If you're planning a trip to the old country and want to catch a European soccer match, you're not alone. Soccer tourism has become big business in Europe's top leagues. Ticketbis, a European ticket reseller (think Stubhub, Europe), recently released statistics on who's buying and where you can get the best deals.
Here's what the stats reveal: Americans have never been thirstier for European soccer. For example, this year, for the first time, Americans bought more El Clasico tickets than any other nationality aside from the Spanish themselves.
Despite El Clasico's popularity, 60 percent of Ticketbis's American ticket purchases were for Premier League matches. (La Liga's share is just 26 percent, while Serie A and the Bundesliga account for just 4 percent and 3 percent, respectively.) In England, Sunderland's Stadium of Light is, weirdly, the only place where Americans don't rank among the top foreign visitors. Apparently we still hold a grudge over Jozy Altidore's failed career at the club.
Even more surprising is that despite Arsenal's enormous American hipster fanbase, the stadium most visited by Americans is not the Emirates. In fact Arsenal's most frequent overseas visitors are the French, who make up a little more than 17 percent of foreign ticket buyers on Ticketbis. This makes sense: Arsenal's manager Arsene Wenger is French, and an aristocratic genius. The team also features Olivier Giroud, a life-sized, soccer-playing Ken doll.
Olivier Giroud. Credit: WILL OLIVER, EPA
What makes far less sense is that Americans prefer Chelsea's Stamford Bridge, which accounted for a whopping 20.63 percent of all 2014-15 Ticketbis ticket sales in the United States. You read that correctly: Assuming Ticketbis' sales provide a representative sample of all ticket purchases, almost as many Americans bought tickets for a match at Chelsea last season as they did for every club in Spain combined.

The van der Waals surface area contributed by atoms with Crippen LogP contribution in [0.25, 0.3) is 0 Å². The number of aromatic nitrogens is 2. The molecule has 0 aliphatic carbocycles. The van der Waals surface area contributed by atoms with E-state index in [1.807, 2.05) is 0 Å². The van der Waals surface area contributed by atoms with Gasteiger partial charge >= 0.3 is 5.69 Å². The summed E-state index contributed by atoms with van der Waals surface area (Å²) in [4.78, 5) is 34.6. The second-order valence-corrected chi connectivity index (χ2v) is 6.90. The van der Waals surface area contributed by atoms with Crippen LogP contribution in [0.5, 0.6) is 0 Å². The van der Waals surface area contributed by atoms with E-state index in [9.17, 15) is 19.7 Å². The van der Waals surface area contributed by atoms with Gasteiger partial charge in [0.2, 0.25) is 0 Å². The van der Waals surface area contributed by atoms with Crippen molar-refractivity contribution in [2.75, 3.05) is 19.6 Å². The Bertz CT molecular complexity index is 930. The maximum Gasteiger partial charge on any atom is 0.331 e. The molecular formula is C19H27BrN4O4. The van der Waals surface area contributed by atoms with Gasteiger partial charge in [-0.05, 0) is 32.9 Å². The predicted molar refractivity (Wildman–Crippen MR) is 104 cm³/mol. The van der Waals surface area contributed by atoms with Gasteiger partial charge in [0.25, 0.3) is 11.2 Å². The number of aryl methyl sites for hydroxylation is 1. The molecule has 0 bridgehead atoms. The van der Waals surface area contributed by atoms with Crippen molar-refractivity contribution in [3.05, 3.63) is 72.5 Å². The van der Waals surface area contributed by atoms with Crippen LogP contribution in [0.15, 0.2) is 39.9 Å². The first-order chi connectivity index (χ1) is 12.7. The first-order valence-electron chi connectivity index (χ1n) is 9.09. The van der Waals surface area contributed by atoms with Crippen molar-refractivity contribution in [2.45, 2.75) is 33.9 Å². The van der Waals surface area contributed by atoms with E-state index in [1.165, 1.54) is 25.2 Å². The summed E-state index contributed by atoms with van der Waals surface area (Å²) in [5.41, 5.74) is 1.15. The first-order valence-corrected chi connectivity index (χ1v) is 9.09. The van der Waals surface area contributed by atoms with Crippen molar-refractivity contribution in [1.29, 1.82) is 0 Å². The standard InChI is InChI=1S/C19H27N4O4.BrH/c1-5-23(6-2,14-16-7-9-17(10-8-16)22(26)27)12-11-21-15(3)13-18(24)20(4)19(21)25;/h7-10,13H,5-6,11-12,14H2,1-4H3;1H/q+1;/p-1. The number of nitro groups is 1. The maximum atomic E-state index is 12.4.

Why this is happening is not entirely clear, but it should stop. America, seriously, don't do this. Yes, Chelsea is the Premier League champion, but this time last year Stamford Bridge was as quiet as a library. This year I hear it's not much better, despite all the groaning and grumbling and tears. (Note: quietness and foreign visitation might not be mutually exclusive).
Stamford Bridge. Credit: Creative Commons
What's more, according to Ticketbis, Stamford Bridge is not the best place to go if you're a neutral and just want to get a good bang for your buck.
In fact, the best value for money in the Premier League is found at Manchester City. When comparing average ticket prices to goals scored, Ticketbis found Chelsea was the Premier League's worst choice. Based on average ticket price, a goal at the Bridge cost 103.58 euros; at City, a goal cost just 58.72 euros. There are cheaper deals than City—specifically Newcastle, Sunderland, and West Brom—but you won't get to watch Sergio Aguero if you choose one of those.
So there you have it, folks. If you're a neutral fan and you want the European soccer experience at a fair price, go watch Manchester City. Or better yet, don't go to the Premier League at all. The average resale ticket price for all 2014-15 Premier League matches was 182.02 euros, the highest in Europe. You can get a better deal just about anywhere.